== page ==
Aim: To examine children's exposure to risk as pedestrians and to examine the extent to which child pedestrian exposure to risk varies by socioeconomic status and ethnic group. To identify factors which may influence child pedestrian exposure to risk.
Method: A survey of 442 parents was conducted to examine how children travel to and from school and parental perceptions of the risk of pedestrian injury.
Results: There are considerable socioeconomic and ethnic differences in children's exposure to risk as pedestrians. The proportion of children who walked home from school in the lowest socioeconomic stratum (63.5%) was over twice that in the highest socioeconomic stratum (25.2%). A significantly higher proportion of Maori (61.2%) and Pacific Island children (74.6%) walked home from school compared with children of European origin (29.4%). For children from families without access to a car, the proportion who walk home from school (78.0%) was more than twice that for children from families with a car (36.7%). Parental perceptions of risk do not vary by socioeconomic status and ethnic group.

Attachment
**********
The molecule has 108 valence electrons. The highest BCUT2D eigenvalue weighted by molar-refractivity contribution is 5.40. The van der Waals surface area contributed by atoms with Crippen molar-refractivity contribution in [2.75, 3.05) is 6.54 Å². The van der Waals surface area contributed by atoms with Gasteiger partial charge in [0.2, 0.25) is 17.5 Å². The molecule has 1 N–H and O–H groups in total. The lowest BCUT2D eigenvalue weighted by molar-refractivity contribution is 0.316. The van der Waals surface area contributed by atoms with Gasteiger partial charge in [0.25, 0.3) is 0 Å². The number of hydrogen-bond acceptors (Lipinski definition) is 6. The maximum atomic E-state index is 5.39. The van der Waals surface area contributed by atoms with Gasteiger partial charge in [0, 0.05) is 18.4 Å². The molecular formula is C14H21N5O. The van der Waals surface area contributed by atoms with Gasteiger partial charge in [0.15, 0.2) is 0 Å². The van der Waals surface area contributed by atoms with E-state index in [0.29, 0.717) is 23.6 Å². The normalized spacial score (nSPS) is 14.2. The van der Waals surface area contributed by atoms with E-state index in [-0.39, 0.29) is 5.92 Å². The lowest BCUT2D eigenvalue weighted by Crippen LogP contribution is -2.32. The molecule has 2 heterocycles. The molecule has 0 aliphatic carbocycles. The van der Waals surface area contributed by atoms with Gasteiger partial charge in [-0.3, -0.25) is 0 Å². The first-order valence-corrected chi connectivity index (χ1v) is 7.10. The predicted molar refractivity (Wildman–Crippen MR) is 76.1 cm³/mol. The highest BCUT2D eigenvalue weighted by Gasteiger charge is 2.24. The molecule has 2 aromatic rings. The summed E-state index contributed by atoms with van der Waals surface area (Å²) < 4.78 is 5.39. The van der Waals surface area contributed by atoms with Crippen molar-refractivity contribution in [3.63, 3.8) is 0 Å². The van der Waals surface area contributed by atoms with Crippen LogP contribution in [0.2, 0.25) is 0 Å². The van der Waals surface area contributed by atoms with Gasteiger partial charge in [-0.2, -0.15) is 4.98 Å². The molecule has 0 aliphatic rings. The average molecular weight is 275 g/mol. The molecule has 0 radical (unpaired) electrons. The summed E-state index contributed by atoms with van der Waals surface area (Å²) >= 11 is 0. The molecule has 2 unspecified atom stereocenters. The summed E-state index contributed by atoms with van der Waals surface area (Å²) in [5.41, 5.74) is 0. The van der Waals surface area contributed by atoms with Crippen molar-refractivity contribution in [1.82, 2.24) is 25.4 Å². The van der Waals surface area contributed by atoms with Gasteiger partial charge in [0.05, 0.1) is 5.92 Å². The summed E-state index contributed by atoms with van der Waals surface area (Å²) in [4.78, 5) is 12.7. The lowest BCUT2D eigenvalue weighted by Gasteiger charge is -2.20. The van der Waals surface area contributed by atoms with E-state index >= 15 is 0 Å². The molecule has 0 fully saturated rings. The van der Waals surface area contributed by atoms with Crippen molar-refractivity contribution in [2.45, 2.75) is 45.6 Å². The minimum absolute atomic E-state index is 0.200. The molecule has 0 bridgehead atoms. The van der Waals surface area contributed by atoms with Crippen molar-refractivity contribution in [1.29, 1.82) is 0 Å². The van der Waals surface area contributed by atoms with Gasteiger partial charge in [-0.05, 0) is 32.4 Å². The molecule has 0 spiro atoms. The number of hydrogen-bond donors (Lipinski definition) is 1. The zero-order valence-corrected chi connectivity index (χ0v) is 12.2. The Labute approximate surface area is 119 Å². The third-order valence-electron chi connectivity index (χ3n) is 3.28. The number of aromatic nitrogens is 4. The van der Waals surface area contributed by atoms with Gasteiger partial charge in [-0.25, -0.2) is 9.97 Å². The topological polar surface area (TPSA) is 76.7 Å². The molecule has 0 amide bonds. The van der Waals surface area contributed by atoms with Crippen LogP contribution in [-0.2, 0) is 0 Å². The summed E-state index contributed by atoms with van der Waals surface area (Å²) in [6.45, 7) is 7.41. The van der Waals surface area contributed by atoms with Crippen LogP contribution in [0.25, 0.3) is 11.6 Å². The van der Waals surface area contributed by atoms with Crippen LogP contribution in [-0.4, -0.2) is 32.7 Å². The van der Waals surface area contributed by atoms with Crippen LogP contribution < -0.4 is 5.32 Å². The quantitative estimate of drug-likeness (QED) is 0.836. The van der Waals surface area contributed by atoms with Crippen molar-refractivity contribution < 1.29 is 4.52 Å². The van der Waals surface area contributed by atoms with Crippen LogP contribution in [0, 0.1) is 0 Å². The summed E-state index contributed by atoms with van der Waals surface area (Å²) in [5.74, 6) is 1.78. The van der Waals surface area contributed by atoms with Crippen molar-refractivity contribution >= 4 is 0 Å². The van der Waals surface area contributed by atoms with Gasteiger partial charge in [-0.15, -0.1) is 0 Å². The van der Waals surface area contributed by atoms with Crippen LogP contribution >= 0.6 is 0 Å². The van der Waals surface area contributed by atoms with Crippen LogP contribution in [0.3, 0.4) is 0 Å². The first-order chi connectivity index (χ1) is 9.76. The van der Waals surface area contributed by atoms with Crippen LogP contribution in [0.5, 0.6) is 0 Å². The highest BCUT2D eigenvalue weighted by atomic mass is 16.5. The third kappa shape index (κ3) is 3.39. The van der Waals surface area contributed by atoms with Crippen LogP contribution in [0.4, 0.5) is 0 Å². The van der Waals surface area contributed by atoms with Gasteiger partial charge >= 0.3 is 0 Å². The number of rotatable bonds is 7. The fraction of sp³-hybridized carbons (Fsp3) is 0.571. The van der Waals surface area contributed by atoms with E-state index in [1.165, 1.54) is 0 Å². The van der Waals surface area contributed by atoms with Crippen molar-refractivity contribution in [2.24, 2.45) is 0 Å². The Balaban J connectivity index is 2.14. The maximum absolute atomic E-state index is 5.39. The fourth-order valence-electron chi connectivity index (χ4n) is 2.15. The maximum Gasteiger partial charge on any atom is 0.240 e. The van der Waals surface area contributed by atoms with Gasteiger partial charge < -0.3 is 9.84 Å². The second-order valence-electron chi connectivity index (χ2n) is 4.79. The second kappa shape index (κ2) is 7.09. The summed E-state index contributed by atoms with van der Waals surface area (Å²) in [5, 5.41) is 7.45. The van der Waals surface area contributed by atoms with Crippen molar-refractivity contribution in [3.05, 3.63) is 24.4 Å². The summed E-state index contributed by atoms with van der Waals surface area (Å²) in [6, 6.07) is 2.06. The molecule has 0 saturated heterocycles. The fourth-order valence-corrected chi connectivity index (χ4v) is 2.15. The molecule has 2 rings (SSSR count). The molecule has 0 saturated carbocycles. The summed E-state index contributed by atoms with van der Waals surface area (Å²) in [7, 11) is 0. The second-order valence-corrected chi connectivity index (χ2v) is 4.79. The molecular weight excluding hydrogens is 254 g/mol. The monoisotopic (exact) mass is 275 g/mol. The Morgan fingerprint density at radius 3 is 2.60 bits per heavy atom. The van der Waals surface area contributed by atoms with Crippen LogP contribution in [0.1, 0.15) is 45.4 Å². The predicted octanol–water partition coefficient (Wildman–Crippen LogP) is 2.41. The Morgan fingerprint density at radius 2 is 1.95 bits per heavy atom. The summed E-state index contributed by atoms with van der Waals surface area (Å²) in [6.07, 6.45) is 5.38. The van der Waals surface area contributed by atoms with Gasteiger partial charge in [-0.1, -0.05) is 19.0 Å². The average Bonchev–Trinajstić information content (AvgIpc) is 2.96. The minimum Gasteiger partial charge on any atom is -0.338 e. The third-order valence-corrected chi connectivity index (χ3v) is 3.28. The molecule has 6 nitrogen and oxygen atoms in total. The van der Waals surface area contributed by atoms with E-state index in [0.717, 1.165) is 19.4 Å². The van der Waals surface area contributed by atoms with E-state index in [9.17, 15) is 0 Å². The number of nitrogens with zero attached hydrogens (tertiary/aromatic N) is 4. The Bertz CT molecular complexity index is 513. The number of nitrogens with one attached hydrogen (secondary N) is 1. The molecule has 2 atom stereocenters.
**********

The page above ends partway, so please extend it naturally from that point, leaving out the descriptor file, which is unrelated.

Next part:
Conclusion: The increased pedestrian injury rates for poor children and for Maori and Pacific Island children may be explained, in part, by the increased pedestrian exposure of these children. Increased pedestrian exposure is likely to reflect social and economic constraints, rather than differences in perceptions of the danger to children as pedestrians. Efforts to address the safety of children as pedestrians are urgently required.